Human Error - A Significant Cybersecurity Risk
Chuck's Cyber Wall
When discussing Cybersecurity Risk, none is more consistently challenging to mitigate than Human Error. Yes, we are literally our own worst enemy when it comes to cybersecurity. Accepting that Human Error puts each of us at risk is a harsh reality that we cannot afford to continue ignoring.
So, what do we mean by Human Error?
Three primary types of Human Error relate directly to cybersecurity.
Slips and Lapses – these occur when experienced people make mistakes doing routine work. Although it might seem innocuous or even innocent, this is a huge issue. Most slips and lapses occur due to fatigue, speed working, and poor training. All of these are addressable errors that can improve several aspects of work.
Violations – best defined as a deliberate attempt to work around existing cybersecurity, this counts as human error only in as much that it isn’t always malicious. Sharing credentials because it’s convenient, failing to use strong passwords or MFA, using professional influence or complaining until an exception is made are all examples of violations that occur in the workforce every day.
CYBER THREATS ARE MANIFOLD
We live in a world where foreign governments threaten retributory cyberattacks on the United States. As if 2022 weren’t difficult enough with increases in phishing attacks, ransomware, software vulnerabilities, and social engineering attacks. When you throw Human Error in that mix, protecting our information and digital selves becomes a near-impossible task.
Considering that a 2020 report from Stanford University and the security firm Tessian found that 9 out of 10 successful security breaches resulted from Human Error, it is a significant risk. Further, corresponding research shows that in 95% of all breaches, human error proved to be a significant contributing cause. Meaning that all that cutting-edge technology used to detect threats is only as effective at the people who install and use it.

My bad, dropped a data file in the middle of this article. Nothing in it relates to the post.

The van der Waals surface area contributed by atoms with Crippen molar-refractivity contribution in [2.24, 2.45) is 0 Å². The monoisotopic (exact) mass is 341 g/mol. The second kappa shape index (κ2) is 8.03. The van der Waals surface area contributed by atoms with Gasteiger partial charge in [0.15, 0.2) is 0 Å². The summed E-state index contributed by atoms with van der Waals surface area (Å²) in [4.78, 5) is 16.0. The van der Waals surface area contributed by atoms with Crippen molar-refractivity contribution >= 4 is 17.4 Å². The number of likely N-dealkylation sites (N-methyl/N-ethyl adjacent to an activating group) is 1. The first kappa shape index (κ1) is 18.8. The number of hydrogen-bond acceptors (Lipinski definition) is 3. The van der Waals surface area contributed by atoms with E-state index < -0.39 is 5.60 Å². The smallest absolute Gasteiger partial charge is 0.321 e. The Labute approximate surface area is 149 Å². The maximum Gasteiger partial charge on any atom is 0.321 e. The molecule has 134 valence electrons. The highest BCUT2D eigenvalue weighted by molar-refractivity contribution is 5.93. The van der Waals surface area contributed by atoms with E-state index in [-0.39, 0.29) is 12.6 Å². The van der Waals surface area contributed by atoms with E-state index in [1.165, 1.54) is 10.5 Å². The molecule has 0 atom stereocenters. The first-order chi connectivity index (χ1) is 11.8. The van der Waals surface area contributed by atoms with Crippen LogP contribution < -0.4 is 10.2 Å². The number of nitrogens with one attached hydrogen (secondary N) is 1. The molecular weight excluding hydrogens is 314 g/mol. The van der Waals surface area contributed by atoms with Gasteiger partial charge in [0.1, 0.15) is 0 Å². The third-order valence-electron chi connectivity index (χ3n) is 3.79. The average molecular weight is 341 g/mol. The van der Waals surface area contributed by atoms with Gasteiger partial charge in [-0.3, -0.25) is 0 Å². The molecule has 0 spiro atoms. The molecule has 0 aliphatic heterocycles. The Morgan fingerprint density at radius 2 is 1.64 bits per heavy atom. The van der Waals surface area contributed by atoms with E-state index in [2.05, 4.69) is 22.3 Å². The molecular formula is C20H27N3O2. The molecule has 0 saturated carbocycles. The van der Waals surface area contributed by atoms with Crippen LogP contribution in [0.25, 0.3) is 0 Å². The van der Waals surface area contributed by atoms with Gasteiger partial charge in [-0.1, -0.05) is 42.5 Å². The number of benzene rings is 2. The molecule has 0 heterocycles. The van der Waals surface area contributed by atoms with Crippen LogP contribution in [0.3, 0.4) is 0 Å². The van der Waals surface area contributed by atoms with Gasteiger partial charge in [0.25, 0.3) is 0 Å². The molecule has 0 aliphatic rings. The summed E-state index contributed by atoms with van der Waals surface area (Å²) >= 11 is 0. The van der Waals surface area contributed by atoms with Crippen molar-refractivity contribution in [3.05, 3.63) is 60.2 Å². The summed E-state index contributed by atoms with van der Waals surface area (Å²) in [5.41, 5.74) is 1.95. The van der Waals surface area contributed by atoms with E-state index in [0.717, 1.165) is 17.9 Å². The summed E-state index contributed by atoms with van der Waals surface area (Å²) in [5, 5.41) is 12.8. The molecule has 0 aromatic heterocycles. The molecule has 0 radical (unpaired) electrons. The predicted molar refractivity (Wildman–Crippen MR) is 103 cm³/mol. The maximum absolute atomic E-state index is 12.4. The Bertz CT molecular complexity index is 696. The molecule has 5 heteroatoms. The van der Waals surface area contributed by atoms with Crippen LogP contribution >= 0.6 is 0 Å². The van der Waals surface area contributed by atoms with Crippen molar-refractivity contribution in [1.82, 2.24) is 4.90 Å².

MITIGATING HUMAN ERROR
As with many things, mitigating Human Error begins with acceptance. We are all targets of cyber attack. The days of not being important enough to hack are long gone. Automated bots search the internet for vulnerabilities, and when they find a vulnerability, the attack begins. It doesn’t matter to the cybercriminal who you are, how much money you make, or what you do for a living – all they seek is the vulnerability.
Usernames. Passwords. Contact lists. Personal information. After collecting every bit of information about a vulnerable target, they begin looking for ways to exploit it. That could be selling the information to another hacker, using credentials to infiltrate work or home, using stolen passwords in other accounts, and many others.
Acceptance brings with it awareness – and a choice. This choice takes us back to our three primary types of Human Error.
- When we are aware that threats are present, we are much less likely to fall to slips and lapses
- Awareness carries a greater understanding of the threat, making us less likely to look for workarounds to cybersecurity practices
- People who are aware that they are vulnerable to attack and still choose to disregard cybersecurity are a threat to themselves, family, and friends
Yes, there are still those who will refuse to accept it, but the more who embrace it and choose to practice good cybersecurity, the better it is for us all. And if you are in business, when employees find out that cybersecurity is important to owners, executives, and managers, it is more likely to be important to them.
We live in a time when it only takes one wrong click to destroy a business, empty a bank account, or put a friend or family member in a cybercriminal’s crosshairs. Mitigating Human Error is a choice we all have to make.
Director of Cybersecurity and Marketing
I’ve always had a love of working with technology, being fortunate enough to have grown up with a grandfather who taught me how to fix things for myself and not be afraid to jump in and get my hands dirty. Over the last three decades, I’ve worked as a technician, trainer, technical writer, and manager in small businesses, enterprise organizations, and government. In addition, I’m an author, having published multiple works available online and in print. You can find my creative work at https://WritingDistracted.com